Researchers see encouraging results in development of TB vaccine


NEW YORK, USA – An experimental vaccine could potentially prevent tuberculosis from developing in adults, marking a milestone in finding new ways to prevent an old disease, researchers said Tuesday, September 25.

The vaccine, developed by pharmaceutical giant GlaxoSmithKline in partnership with nonprofit TB group Aeras, is designed to protect people already infected by the TB bacteria (also called latent TB) but are not yet sick of it.

After a mean follow up of 2.3 years, 10 of the 1,786 adults given two doses of the vaccine one month apart developed active pulmonary TB compared to 22 of the 1,787 given two placebo injections. Clinical trials were conducted in Kenya, Zambia, and South Africa in 11 different sites.

The results of the midstage clinical trial of the vaccine, known as M72/AS01, were published online by the New England Journal of Medicine.

"Those who got the vaccine had about half as much TB disease develop over the first couple years over those who got placebo. So the efficacy of the vaccine was shown as 54% in this population," said Ann Ginsberg, chief medical officer of Aeras.

The 54% efficacy rate achieved in the midstage clinical trial is low compared to immunizations for other diseases, but experts remained optimistic that the findings represented a scientific breakthrough in preventing adults with latent TB from developing active pulmonary TB.

"These initial findings represent a significant innovation in the development of a new and much-needed vaccine and advance the scientific understanding of tuberculosis," Emmanuel Hanon, GSK senior vice president and head of research and development, said in a statement.

The announcement of the test results came at the same time as the United Nations High-Level Meeting on TB happening Wednesday, September 26.

It is the first time for the UN to convene a high-level meeting on TB to call on global leaders around the world to make political commitments and necessary investments for a coordinated global TB response to end the epidemic.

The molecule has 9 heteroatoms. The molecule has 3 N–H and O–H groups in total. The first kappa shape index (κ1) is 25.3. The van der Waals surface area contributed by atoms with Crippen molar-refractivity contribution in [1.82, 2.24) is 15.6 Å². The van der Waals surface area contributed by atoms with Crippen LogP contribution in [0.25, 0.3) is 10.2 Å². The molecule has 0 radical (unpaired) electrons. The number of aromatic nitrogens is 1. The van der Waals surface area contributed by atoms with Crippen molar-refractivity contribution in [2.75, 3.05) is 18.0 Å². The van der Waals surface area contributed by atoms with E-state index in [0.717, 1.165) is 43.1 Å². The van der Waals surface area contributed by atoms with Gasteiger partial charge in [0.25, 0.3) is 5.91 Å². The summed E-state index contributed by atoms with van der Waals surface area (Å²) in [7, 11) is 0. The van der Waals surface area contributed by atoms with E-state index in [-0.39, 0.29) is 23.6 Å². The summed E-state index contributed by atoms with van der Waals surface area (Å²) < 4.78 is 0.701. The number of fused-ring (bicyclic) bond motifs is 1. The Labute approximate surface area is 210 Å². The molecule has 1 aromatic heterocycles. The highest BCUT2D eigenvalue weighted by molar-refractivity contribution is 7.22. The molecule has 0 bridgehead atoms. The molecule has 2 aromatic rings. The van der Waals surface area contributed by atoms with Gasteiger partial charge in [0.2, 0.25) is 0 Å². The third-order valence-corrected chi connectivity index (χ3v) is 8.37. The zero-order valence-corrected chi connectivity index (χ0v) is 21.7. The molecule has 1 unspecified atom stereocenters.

An estimated $1.25 billion is needed to fund the development of a vaccine to prevent TB and control the spread of drug-resistant strains.

Highest infectious disease killer

Tuberculosis, a bacterial infection that mainly attacks the lungs, is the world's highest infectious disease killer.

An estimated 4,500 people die from TB every day. TB killed 1.6 million people in 2017 and infected 10 million others.

The latest global estimates showed that an estimated 1.7 billion people have latent TB infection, making them vulnerable to developing active TB.

Worldwide, TB incidence rate is falling at about 2% per year, but according to health experts, infection rates need to fall by 4% to 5% percent per year to reach the 2020 milestone in the End TB Strategy.

The development of the vaccine is seen by health experts as a crucial step in ending the epidemic and controlling the emerging public health crisis of drug-resistant TB. 

In 2017, more than half a million people developed resistance to rifampicin, the most effective first line drug against TB.

Currently, the only vaccine against TB is Bacille Calmette-Guérin (BCG), which was developed in 1921. It is routinely administered to babies in countries with high rates of TB to prevent severe disease. However, BCG does not protect adults and adolescents from developing TB.

While the encouraging results of the M72/AS01 vaccine represented a "landmark moment," there is still much work to be done, such as testing in a larger number of people.

"This is still an investigational vaccine candidate which means that we now have proof of concept that works. This is the first vaccine that has shown this level of efficacy. And the first ever vaccine [that has] shown that you can protect people infected by the bacteria but are not yet sick of it," said Ginsberg.

Ana P. Santos is currently in New York covering the UN High-Level Meeting on Tuberculosis with support from the Stop TB partnership.